Garzey's Wing

I remember a recurring dream I had when I was a child that always terrified me. I'd be in a lecture, and I'd be asked about something I'd studied, but I'd missed the important parts that were quizzed. I knew all the basics, but the most vital stuff I'd missed somehow in class. Obviously, this was a major embarrassment, and I'd wake up with a bad feeling in the pit of my stomach. At times, Garzey's Wing reminded me of that dream. Garzey's Wing has a lot of potential that is squandered, particularly when it forgets to fill in the details of the story. It's very much like an adaptation of a manga series where certain gaps exist because the viewer is supposedly familiar with the story; in this case, though, certain logical gaps give you that same feeling that gnaws at you deep down.

At the beginning of Garzey's Wing, we are introduced to Chris, a young half-Japanese teen who's riding his motorcycle back home to meet up with some friends after a bad experience taking the college entrance exams for the second time. As he passes by an ancient temple, part of his spirit is stripped out of him and taken to the world of Byston Well. He quickly finds himself in the midst of a revolt, as the Metomeus tribe is trying to escape the clutches of the Ashigaba tribe that has enslaved them. As he fights, the tribe realizes that he is the legendary Garzey's Wing, a mythological hero of legend that is supposed to be able to help free the oppressed. As the group takes flight, Chris finds that a part of him is still back in the real world, and the two halves of him can communicate telepathically. But what happens to one happens to the other, and as Chris' spirit self battles evil, his being in the physical world is taxed to the limit. Will he be able to survive as he struggles to bring freedom to his new companions? You betcha.

The one thing that strikes you as you finish watching the three episodes of Garzey's Wing is that there is a lot of potential involved. Garzey's Wing does certain things very creatively; although the "young person swept into another world to save the day" is an anime cliché, splitting Chris' persona into two and keeping him in both worlds is a smart, unique move. Meanwhile, there are hints at a fully developed universe behind the show, and some of it is genuinely interesting. The show moves along at a quick pace once you get past the first episode, and when you're finished, you don't feel like you've completely wasted your time. However, the show's execution is botched several times. First off, though the character designs are reasonably good, they look genuinely unattractive in the first episode; by the second and third episodes, they toned some of the bad line work down, but the look was still very functional at best. Meanwhile, the secondary characters have virtually no personality. What's worse is that relationships are hinted at between characters, but all that interaction appears outside the show, leaving you in the lurch to decide why the characters are acting the way they are. Finally, although the show wraps up one plotline, most everything else is left completely unresolved, which is thoroughly disappointing. At every step along the way, it becomes more and more certain that Garzey's Wing would have made a fine TV series or even a six episodes OVA set, but as it is now, it's rushed and feels that way from the animation to the plotting and everything in between.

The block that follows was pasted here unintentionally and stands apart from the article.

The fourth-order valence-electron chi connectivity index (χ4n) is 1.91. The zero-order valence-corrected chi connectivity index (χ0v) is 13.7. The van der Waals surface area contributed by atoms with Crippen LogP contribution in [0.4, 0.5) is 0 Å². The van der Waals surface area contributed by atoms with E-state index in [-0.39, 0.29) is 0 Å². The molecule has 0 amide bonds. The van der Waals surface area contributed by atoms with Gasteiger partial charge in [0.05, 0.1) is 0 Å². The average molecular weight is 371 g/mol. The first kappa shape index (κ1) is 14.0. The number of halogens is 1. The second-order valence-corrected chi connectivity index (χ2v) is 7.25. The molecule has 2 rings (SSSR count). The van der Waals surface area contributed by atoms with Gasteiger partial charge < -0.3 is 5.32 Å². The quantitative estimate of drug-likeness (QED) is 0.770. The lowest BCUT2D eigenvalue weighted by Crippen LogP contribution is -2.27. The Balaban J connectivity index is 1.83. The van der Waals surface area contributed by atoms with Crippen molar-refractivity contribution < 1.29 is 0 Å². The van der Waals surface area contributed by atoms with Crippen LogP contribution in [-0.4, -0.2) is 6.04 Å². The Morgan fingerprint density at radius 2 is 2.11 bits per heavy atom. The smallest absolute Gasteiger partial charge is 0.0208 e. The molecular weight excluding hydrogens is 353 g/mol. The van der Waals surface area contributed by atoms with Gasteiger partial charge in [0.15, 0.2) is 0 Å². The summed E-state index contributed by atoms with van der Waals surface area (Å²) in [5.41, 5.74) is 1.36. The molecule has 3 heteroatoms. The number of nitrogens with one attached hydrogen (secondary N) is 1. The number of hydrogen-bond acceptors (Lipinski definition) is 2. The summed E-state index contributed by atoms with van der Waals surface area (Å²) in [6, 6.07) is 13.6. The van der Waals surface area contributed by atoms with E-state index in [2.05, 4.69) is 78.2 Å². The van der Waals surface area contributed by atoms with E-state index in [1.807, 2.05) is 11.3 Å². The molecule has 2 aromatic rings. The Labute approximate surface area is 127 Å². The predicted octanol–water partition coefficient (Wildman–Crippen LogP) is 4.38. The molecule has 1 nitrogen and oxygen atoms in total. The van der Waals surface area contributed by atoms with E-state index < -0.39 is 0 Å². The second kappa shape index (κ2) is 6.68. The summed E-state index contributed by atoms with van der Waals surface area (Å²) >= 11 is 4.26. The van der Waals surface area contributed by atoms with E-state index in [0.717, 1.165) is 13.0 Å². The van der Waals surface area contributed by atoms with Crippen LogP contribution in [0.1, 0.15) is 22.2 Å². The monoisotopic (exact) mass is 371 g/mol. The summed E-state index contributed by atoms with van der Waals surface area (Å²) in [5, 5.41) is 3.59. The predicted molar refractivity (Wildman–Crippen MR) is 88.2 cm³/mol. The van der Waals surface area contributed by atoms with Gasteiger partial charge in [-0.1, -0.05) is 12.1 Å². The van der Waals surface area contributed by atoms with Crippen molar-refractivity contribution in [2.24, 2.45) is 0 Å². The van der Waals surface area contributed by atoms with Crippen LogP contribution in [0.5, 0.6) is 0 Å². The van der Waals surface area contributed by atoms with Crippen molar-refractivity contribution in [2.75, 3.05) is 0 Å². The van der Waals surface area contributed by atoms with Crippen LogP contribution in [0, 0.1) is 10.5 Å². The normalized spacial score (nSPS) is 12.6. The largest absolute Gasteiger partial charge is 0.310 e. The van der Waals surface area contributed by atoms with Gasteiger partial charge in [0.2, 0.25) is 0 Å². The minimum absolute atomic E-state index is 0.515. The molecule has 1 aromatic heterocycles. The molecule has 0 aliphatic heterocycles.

Garzey's Wing is actually a part of the Aura Battler Dunbine universe, though you wouldn't know it from the packaging or virtually anything printed in the US. Though the American anime companies don't think that fans would make the connection, since Dunbine has never been released here, it wouldn't have hurt to make the connection. This story apparently fits in the timeframe as a prequel to that series, as Dunbine is a mix of fantasy and mecha...the first is obviously involved here, but not the second. It's not particularly clear how the two fits together, but it is obvious that it is the same world (by name) and that certain characteristics (such as fairies) exist in both. Perhaps they didn't want to connect the two in case Dunbine ever did make it to the West--this might turn off potential buyers.

Is Garzey's Wing a bad anime? No, but it's barely competent. It's much like getting a tub of popcorn at the movie theatre--it tastes great at first, but it gets stale the further down you go in the box, and you crave a more filling meal as soon as you leave the theatre. You can do worse, but you can do a lot better too.

Garzey's Wing -- violence (some graphic), brief (male) nudity, profanity -- C+